OWEN O'Neill produced a left hook for the ages to to claim the vacant BUI Celtic light-middleweight title as he knocked out Owen Duffy after 32 seconds of the eighth and final round of their tear-up at Girdwood on Saturday.

'The Operator' was behind going into the round and needed a stoppage, duly delivering with a punch that had Duffy put cold and in distress with paramedics rushing to the ring to administer oxygen, the Cavan man leaving the ring on a stretcher and taken to hospital.

Thankfully, the reports were positive as to his condition and he did appear to be responsive as O'Neill urged a raucous home support to quieten down and show some respect to the stricken fighter, an act of sportsmanship and respect that was fitting given what the two men served up.

"It's a dream come true but I hope Owen Duffy is alright and that's all I can think about at the minute," said O'Neill.

"I couldn't really celebrate there as it was a bad knockout, so I just hope he's alright."

There was no settling-in period as both men tore into one another from the off, Duffy wasting no time in targeting the fleshy midriff of O'Neill who was also happy to dig in and whip in shots downstairs.

The Belfast man began to get a measure, getting more on the front foot as the opener progressed as the breathless pace continued.

O'Neill marched back out in the second, looking to close the gap on his southpaw opponent, but was picked off a couple of times on the way in that stopped him in his tracks.

Yet the North Belfast man also had his moments, seemingly happy to make this a fight on the inside and he did get through with a good right, but a jolting right from Duffy just looked to stop the home favourite in his tracks at the end of the round.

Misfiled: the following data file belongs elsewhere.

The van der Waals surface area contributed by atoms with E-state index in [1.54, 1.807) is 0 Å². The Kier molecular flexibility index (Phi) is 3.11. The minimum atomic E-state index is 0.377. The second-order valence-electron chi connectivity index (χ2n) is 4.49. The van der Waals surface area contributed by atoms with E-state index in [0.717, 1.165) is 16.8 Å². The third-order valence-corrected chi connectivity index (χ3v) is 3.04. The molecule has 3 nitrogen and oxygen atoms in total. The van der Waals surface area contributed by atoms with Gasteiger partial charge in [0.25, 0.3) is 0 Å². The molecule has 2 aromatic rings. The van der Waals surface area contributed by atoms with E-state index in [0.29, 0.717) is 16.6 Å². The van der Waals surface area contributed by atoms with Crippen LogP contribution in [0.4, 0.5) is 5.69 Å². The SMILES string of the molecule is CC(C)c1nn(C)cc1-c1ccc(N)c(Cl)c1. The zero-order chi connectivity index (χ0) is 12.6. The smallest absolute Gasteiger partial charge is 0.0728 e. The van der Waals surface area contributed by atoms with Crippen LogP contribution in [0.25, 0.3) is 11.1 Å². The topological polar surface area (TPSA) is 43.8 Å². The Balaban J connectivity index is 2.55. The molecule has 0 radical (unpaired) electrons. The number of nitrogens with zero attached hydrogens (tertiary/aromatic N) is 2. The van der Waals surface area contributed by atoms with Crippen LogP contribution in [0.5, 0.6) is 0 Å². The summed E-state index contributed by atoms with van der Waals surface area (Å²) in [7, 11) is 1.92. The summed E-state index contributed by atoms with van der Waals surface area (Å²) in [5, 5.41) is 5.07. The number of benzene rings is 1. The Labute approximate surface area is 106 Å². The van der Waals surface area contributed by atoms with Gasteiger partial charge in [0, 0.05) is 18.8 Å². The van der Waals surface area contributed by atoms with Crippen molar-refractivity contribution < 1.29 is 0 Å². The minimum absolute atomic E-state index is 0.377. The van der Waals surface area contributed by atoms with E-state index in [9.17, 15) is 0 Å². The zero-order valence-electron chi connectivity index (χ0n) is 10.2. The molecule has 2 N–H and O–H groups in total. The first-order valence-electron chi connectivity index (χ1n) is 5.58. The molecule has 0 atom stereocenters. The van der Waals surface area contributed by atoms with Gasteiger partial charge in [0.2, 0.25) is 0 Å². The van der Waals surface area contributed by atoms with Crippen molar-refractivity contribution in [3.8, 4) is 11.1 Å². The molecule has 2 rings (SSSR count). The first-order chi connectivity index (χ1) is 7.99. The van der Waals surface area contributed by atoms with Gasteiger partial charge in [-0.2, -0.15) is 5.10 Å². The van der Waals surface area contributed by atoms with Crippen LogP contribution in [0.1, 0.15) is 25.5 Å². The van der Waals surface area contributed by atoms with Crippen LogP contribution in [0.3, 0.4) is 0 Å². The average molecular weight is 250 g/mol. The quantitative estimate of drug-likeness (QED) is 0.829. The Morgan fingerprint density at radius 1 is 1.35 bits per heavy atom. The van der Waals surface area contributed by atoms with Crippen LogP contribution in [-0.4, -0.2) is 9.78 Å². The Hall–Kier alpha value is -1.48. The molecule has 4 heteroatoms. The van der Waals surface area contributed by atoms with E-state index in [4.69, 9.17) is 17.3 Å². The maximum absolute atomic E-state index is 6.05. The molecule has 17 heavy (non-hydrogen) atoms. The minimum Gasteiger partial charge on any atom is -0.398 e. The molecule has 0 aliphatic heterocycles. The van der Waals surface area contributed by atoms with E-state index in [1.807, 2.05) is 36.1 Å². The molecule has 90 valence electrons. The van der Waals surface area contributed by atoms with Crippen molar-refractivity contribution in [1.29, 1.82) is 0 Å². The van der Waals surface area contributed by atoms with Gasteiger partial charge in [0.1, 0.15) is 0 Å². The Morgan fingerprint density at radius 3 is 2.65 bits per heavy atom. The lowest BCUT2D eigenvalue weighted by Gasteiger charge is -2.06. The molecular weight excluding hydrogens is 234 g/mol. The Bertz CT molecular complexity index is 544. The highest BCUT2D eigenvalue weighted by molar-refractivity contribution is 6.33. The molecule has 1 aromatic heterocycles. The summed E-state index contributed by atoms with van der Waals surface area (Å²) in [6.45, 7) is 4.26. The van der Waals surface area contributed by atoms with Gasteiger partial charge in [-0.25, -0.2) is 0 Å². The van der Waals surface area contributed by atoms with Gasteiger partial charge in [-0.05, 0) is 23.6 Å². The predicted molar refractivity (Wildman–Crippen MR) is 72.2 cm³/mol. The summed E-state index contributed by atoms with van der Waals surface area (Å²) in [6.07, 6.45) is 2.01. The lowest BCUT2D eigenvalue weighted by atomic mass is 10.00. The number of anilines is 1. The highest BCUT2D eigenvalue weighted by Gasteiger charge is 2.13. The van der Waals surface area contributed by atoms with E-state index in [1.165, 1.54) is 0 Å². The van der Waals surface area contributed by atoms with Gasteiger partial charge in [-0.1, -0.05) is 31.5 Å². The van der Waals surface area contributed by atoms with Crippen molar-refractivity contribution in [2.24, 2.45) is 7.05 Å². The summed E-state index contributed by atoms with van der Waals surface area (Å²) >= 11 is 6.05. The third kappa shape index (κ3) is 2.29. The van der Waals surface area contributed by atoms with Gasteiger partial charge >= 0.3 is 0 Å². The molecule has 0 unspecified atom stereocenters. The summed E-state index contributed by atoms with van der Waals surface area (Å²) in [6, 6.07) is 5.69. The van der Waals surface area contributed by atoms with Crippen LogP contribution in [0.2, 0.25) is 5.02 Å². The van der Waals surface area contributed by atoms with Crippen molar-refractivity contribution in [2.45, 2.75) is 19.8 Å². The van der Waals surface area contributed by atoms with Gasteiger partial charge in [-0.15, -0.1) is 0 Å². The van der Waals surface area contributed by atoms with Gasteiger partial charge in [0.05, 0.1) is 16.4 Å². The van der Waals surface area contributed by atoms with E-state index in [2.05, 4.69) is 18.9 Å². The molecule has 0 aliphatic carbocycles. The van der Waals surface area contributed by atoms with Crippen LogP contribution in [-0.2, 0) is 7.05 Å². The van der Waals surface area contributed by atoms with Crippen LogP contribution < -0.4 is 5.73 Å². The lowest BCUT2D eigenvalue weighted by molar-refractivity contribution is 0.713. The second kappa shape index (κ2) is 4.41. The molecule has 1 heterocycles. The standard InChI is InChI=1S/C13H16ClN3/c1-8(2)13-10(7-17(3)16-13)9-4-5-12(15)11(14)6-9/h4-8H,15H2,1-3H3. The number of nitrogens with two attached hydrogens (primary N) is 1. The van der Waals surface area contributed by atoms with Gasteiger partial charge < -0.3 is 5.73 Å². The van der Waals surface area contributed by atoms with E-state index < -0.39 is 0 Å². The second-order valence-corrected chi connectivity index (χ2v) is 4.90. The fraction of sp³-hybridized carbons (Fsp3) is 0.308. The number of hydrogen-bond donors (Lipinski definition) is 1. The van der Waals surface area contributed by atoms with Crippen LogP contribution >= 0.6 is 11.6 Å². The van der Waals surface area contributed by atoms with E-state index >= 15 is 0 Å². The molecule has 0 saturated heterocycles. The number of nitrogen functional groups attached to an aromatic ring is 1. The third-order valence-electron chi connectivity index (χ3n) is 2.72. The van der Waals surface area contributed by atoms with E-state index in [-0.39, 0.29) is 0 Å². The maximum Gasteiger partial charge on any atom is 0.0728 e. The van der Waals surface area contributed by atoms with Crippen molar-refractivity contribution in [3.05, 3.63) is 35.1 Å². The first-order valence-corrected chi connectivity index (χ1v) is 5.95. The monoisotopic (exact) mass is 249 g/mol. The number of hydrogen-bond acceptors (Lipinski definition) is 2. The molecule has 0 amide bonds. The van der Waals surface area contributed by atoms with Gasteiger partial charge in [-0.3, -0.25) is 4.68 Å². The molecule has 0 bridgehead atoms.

Both men were throwing everything at this fight that lived up to predictions and then some, a war that's predicted and duly delivered.

Everything was being thrown with menacing intent - jabs almost non-existent - with both landing big hooks, first Duffy and then O'Neill with a right hand that drew a huge roar from his support.

Blood seeped from a gash to O'Neill's temple in the third, the result of a head clash and another coming together in the fourth as they continued to slug it out forced a break with Duffy's vision temporarily affected.

A pair of looping rights had an off-balance Duffy staggered in the fifth as the pattern continued, but it was probably enough to earn O'Neill the round, yet Duffy returned fire in another see-saw of a round in six.

A pair of lefts down the pipe had O'Neill in real trouble at the start of the seventh as he tried to hold on and he was stung again towards the end of the round, but somehow found a response with a right that to thru temple that appeared to buzz the Cavan man and force him into retreat.

The eighth and final round saw O'Neill knowing he had to go for it and he found the home run shot, a vicious left knocking Duffy out cold, the count abandoned as the Cavan man was completely out.

He didn't deserve to leave the ring on a stretcher, but it was necessary even though he was showing signs of recovering and was talking to the doctors. A sad end to a classic battle and one that will live long in the memory of all who were there.

"Dee said to me that I needed it (stoppage) in the last round and to go for it," O'Neill revealed.

"I actually asked the judge after and he said Duffy was up by one. 

"It's the best shot I've ever thrown and my first stoppage - what a time to get it. I can't believe it, a dream come true. I didn't think he was going to come out like that - I thought he would box and I'd be the one pressuring him, but he came out and gave me it. It was madness."